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The Cement Garden

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The Cement Garden Cover

 

Staff Pick

Long before Atonement, Ian McEwan was one sick, dirty little boy. And for that I am grateful. The Cement Garden is his most deeply macabre novel. Within the lives of four orphaned children, McEwan casts spells so dark and twisted, there is no room for plot. The unfathomable decisions that shape their sheltered universe make for character studies so unnerving you won't be able to look away.
Recommended by Christopher, Powells.com

This excellent novel explores the lengths to which children may go to preserve their family when both parents die.  McEwan has a way of making any situation absolutely hum with tension. Here he is amazing, as always.  Shocking, disturbing, and haunting.
Recommended by Dianah, Powells.com

Synopses & Reviews

Please note that used books may not include additional media (study guides, CDs, DVDs, solutions manuals, etc.) as described in the publisher comments.

Publisher Comments:

In this tour de force of psychological unease — now a major motion picture starring Charlotte Gainsbourg and Sinead Cusack — McEwan excavates the ruins of childhood and uncovers things that most adults have spent a lifetime forgetting — or denying.

Review:

"A shocking book, morbid, full of repellant imagery — and irresistibly readable....The effect achieved by McEwan's quiet, precise and sensuous touch is that of magic realism — a transfiguration of the ordinary that has far stronger retinal and visceral impact than the flabby surrealism of so many experimental novels." New York Review of Books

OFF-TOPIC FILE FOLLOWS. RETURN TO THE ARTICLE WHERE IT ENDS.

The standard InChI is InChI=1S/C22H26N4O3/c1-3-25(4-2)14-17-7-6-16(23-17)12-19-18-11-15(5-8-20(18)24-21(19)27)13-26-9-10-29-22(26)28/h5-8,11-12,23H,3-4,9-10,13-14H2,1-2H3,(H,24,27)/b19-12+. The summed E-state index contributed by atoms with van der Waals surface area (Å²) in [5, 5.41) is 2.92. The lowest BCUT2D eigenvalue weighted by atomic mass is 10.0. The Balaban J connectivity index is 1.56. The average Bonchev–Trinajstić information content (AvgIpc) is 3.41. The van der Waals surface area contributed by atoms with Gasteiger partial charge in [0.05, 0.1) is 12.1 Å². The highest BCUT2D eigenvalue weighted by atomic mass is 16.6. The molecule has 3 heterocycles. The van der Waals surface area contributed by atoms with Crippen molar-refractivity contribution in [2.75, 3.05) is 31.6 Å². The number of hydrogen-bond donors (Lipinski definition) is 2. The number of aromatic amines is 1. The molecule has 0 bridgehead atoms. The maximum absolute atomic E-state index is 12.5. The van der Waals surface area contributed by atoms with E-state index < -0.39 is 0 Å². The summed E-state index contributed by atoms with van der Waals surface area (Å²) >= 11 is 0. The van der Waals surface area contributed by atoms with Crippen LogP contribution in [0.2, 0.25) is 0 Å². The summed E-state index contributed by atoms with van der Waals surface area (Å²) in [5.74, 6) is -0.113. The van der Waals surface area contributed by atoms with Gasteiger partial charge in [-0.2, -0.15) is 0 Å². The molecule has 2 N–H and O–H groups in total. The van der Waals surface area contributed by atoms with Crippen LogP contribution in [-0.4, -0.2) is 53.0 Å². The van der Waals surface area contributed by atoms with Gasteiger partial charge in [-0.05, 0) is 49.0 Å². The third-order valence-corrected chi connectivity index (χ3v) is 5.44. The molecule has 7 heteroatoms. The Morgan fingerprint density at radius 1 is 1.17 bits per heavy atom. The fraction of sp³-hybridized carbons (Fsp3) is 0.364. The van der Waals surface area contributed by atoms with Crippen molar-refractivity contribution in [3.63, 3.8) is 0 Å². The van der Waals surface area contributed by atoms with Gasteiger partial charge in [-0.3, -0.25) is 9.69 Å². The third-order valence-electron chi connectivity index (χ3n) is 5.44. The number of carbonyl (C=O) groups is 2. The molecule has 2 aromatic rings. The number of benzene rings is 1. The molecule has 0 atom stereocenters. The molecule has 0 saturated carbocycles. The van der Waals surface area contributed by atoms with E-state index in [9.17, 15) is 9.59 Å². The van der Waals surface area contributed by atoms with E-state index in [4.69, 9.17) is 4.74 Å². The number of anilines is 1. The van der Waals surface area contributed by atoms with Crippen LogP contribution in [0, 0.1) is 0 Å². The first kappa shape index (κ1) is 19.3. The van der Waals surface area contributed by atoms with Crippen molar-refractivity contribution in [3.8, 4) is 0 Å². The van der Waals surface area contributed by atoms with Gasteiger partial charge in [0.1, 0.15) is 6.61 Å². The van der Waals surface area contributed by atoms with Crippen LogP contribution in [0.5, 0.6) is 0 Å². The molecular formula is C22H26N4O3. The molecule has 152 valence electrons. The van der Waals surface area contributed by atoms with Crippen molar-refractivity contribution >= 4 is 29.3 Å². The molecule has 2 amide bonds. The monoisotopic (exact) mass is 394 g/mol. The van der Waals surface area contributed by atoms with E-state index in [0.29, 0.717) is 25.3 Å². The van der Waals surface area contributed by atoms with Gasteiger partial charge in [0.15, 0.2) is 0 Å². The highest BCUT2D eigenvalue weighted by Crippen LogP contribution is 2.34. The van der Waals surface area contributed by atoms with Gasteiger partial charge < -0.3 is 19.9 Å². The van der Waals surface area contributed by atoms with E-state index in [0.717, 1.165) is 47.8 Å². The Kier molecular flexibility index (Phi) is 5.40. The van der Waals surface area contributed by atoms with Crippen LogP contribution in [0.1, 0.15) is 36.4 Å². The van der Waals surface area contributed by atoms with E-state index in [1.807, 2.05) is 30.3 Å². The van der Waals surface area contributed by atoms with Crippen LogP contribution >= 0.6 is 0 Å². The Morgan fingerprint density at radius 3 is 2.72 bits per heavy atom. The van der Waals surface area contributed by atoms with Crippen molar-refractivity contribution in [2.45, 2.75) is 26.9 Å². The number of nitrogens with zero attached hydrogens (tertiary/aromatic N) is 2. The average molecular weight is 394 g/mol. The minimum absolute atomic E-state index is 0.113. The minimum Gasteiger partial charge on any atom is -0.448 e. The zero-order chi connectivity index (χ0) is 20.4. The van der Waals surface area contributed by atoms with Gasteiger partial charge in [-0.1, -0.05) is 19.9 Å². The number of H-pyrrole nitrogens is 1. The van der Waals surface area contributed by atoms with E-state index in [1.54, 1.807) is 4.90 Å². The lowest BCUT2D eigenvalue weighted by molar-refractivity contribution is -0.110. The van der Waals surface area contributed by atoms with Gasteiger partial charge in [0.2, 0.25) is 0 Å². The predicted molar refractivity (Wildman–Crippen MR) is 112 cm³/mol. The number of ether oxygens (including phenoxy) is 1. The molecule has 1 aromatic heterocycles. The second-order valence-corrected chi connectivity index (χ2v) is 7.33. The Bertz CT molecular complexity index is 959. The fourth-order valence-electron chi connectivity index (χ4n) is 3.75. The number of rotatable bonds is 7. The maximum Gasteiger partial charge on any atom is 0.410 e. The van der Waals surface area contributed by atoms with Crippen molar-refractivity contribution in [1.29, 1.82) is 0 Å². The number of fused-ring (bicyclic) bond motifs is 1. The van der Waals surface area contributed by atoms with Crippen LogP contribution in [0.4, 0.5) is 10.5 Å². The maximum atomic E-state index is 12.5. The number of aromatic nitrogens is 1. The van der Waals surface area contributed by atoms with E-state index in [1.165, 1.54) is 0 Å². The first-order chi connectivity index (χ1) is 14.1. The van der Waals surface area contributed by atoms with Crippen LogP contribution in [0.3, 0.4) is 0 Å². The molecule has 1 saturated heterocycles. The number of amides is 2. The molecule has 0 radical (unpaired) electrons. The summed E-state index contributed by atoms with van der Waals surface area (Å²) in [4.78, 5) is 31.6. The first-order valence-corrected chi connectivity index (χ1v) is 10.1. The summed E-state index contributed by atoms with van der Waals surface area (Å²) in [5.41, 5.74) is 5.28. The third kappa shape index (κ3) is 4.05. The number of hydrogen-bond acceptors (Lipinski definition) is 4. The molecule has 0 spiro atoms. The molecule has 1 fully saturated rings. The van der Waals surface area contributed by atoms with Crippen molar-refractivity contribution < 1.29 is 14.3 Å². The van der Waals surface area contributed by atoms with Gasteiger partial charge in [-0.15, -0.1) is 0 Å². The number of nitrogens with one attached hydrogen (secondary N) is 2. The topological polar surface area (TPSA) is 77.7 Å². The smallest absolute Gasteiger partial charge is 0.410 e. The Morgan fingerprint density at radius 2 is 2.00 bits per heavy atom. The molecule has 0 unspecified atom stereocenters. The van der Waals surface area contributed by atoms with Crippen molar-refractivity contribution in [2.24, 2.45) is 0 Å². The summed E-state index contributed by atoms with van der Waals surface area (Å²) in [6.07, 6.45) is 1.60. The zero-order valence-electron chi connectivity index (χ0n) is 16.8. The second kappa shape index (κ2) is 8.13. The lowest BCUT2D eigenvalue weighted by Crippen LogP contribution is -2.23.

Review:

"Darkly impressive." The Times (London)

Review:

"A sparkling and adventurous writer." Dennis Potter

Review:

"Possesses the suspense and chilling impact of Lord of the Flies." Washington Post Book World

Review:

"Marvellously creates the atmosphere of youngsters given that instant adulthood they all crave, where the ordinary takes on a mysterious glow and the extraordinary seems rather commonplace. It is difficult to fault the writing or the construction of this eerie fable." Sunday Times (London)

Review:

"A superb achievement: his prose has instant, lucid beauty and his narrative voice has a perfect poise and certainty. His account of deprivation and survival is marvellously sure, and the imaginative alignment of his story is exactly right." Tom Paulin

Synopsis:

After concealing the death of their mother, a group of children experience a bizarre but temporary liberation from the programmed course into adulthood.

Synopsis:

In this tour de force of psychological unease--now a major motion picture starring Charlotte Gainsbourg and Sinead Cusack--McEwan excavates the ruins of childhood and uncovers things that most adults have spent a lifetime forgetting--or denying. "Possesses the suspense and chilling impact of Lord of the Flies."--Washington Post Book World.